Brian Gongol Show on WHO Radio - May 26, 2013
Brian Gongol

We run the risk of sounding flippant or superficial when we say that this show is all about "making money and having fun". But I sincerely believe that those five words are just another way of acknowledging "life, liberty, and the pursuit of happiness".

We don't really know when human beings first became aware of being human -- of being something special and self-aware -- but something human-like had evolved as far back as two million years ago. Yet it took until something just a few tens of thousands of years ago for us to develop spoken language, and we've had something that looks like civilization only for the last ten thousand or so. And, really, for the largest number of people who lived prior to 1900 or so, things were really quite primitive. Running water, flushing toilets, electricity, antibiotics -- any of those things that we take for granted are really the extraordinary exceptions of modern living.

So we should be aware all the time of just how much we are the lucky ones, purely by chance of birth. The freedom to make a living and have some leisure time and enjoy some luxuries -- these are things that we're outrageously fortunate to enjoy.

On this Memorial Day weekend, it should probably sink in a little that our whole society stands on the shoulders of the people who came before us; the ones who built it, and especially, the ones who protected it from destruction.

It's possible to think too highly of your own nation -- a blinding nationalism that says "we can do no wrong" leaves no room for self-examination. But it's also possible to think too little of it, too -- a vacuum of national pride says we're no good and that it's hopeless to try.

Even if your fellow Americans cause you grief sometimes, think about some of our fundamental principles: freedom of speech, equality before the law, government by the consent of the governed. These are worth standing for. For many, they've been worth dying for. Our duty to the fallen is to push ourselves every day to make a great nation greater. It doesn't happen by mistake; only by trying deliberately, over and over, with enough pride in our country that we think it's a task worth doing, but with enough humility about ourselves that we recognize that the work is never done.

Every time we're knocked down, it's our duty to get up, dust off, and try a little harder. What happened this week when a tornado ripped through Oklahoma was heartbreaking. And because we could see it happening live (I watched the television news coverage straight from Oklahoma City, right from my desk at work), the tragedy can easily make millions of us feel helpless at once.

But there's much we can do, though it requires seeing a little indirectly. Most importantly, we can all go back to work and try a little harder. When you work, no matter what you do, you pay your taxes, and a little bit of that money goes to the work of the National Weather Service. We don't have enough radar sites to blanket the country like we need. That's going to take money, so we get back to work.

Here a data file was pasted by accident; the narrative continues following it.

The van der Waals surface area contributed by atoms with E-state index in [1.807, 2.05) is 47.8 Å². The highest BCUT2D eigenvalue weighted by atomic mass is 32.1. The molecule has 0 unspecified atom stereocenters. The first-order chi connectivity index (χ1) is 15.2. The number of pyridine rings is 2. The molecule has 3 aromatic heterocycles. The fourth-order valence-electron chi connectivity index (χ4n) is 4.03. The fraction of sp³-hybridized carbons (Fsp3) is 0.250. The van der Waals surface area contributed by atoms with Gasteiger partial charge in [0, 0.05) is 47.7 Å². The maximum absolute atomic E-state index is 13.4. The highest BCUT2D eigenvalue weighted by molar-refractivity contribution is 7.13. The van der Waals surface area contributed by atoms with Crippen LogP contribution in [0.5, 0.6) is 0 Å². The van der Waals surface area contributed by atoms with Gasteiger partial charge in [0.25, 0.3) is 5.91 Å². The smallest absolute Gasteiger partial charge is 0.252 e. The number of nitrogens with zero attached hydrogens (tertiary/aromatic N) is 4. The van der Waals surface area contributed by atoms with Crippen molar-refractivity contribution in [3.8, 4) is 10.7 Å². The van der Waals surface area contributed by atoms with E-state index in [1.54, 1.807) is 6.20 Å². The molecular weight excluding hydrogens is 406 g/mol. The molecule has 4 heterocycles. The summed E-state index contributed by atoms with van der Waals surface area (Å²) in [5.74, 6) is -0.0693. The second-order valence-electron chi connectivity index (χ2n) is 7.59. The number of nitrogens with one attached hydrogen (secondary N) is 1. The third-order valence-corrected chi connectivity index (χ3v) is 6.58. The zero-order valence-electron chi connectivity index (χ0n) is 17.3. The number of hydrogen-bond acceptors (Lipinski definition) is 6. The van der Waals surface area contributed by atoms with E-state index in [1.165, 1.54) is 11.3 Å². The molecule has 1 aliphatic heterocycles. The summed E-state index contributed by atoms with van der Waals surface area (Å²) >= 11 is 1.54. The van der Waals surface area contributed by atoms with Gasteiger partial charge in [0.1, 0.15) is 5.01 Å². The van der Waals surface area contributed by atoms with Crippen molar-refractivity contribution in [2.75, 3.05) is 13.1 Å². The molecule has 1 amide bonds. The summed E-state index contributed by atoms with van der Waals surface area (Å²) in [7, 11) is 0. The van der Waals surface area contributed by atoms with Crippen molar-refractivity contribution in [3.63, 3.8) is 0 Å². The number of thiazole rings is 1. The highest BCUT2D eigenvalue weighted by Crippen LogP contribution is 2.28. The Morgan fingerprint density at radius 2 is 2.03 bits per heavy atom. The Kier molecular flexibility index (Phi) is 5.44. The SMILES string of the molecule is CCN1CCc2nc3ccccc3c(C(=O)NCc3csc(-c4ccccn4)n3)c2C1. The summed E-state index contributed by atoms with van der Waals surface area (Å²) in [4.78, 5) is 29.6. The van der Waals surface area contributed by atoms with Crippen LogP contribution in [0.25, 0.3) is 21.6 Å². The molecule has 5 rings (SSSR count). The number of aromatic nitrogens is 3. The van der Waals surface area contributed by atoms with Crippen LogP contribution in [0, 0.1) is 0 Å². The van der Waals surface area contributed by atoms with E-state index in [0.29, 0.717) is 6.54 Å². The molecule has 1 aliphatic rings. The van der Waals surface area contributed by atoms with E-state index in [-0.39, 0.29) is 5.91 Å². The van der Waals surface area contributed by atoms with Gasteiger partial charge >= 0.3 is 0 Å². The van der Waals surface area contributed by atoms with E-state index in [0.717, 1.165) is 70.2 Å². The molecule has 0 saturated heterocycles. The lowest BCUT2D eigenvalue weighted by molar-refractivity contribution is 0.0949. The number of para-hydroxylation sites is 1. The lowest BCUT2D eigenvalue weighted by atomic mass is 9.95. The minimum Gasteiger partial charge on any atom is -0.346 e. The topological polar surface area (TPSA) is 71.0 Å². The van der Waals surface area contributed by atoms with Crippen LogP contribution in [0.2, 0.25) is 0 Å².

Everything that happens in the name of emergency relief comes out of having a surplus -- of creating more than we need to consume for ourselves. So we donate to charities from our surplus. That's going to take money, so we get back to work.

We build safer buildings today than we did in the past, but old buildings need retrofits and new buildings need public codes and private standards to push them to higher levels of safety. Researchers will do experiments in labs and universities, and companies will turn their discoveries into products and processes. Those researchers need funding and those companies need investors. That's going to take money, so we get back to work.

It's easy to get worn down and to let up on our push. But we can't really honor the dead -- the war heroes and the innocent little children of Moore alike -- unless we steel our resolve, get up, and try harder. At least part of the "pursuit of happiness" is working hard enough to create enough surplus that we can afford the things we'll need to make tomorrow better than today. Using and investing our resources wisely -- and creating new ones as best we can -- is the wise and honorable thing to do.

Through a lot of hard work and research and the use of faster and faster computers, forecasters are giving us an average of 13 minutes of warning before tornadoes hit. Getting back to work means funding the research with our tax dollars -- and driving the market for computing power in the private sector, too. Both components will affect the future.